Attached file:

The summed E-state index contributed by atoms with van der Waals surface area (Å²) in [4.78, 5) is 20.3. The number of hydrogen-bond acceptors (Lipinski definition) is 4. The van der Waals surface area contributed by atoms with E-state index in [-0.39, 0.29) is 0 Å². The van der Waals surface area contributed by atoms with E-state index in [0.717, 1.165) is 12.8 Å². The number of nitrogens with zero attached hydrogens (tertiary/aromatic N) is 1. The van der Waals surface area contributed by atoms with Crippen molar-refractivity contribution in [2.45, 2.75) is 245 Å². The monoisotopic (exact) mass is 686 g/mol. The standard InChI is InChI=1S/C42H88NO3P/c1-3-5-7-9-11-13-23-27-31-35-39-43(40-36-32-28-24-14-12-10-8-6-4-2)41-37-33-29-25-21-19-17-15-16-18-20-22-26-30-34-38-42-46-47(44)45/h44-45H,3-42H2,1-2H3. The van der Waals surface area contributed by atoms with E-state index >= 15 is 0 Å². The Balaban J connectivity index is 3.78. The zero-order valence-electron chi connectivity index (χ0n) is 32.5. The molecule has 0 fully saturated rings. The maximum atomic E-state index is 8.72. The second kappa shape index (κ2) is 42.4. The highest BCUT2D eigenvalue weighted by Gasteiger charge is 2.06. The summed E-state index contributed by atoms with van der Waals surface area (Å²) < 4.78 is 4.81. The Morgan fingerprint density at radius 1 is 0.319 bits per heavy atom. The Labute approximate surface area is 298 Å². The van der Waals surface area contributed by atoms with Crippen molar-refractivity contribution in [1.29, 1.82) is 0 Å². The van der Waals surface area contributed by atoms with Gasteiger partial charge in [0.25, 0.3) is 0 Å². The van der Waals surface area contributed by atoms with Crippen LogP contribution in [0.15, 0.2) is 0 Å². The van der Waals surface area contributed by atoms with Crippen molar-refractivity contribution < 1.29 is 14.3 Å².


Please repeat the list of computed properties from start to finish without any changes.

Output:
The summed E-state index contributed by atoms with van der Waals surface area (Å²) in [4.78, 5) is 20.3. The number of hydrogen-bond acceptors (Lipinski definition) is 4. The van der Waals surface area contributed by atoms with E-state index in [-0.39, 0.29) is 0 Å². The van der Waals surface area contributed by atoms with E-state index in [0.717, 1.165) is 12.8 Å². The number of nitrogens with zero attached hydrogens (tertiary/aromatic N) is 1. The van der Waals surface area contributed by atoms with Crippen molar-refractivity contribution in [2.45, 2.75) is 245 Å². The monoisotopic (exact) mass is 686 g/mol. The standard InChI is InChI=1S/C42H88NO3P/c1-3-5-7-9-11-13-23-27-31-35-39-43(40-36-32-28-24-14-12-10-8-6-4-2)41-37-33-29-25-21-19-17-15-16-18-20-22-26-30-34-38-42-46-47(44)45/h44-45H,3-42H2,1-2H3. The van der Waals surface area contributed by atoms with E-state index >= 15 is 0 Å². The Balaban J connectivity index is 3.78. The zero-order valence-electron chi connectivity index (χ0n) is 32.5. The molecule has 0 fully saturated rings. The maximum atomic E-state index is 8.72. The second kappa shape index (κ2) is 42.4. The highest BCUT2D eigenvalue weighted by Gasteiger charge is 2.06. The summed E-state index contributed by atoms with van der Waals surface area (Å²) < 4.78 is 4.81. The Morgan fingerprint density at radius 1 is 0.319 bits per heavy atom. The Labute approximate surface area is 298 Å². The van der Waals surface area contributed by atoms with Crippen molar-refractivity contribution in [1.29, 1.82) is 0 Å². The van der Waals surface area contributed by atoms with Gasteiger partial charge in [0.25, 0.3) is 0 Å². The van der Waals surface area contributed by atoms with Crippen LogP contribution in [0.15, 0.2) is 0 Å². The van der Waals surface area contributed by atoms with Crippen molar-refractivity contribution < 1.29 is 14.3 Å².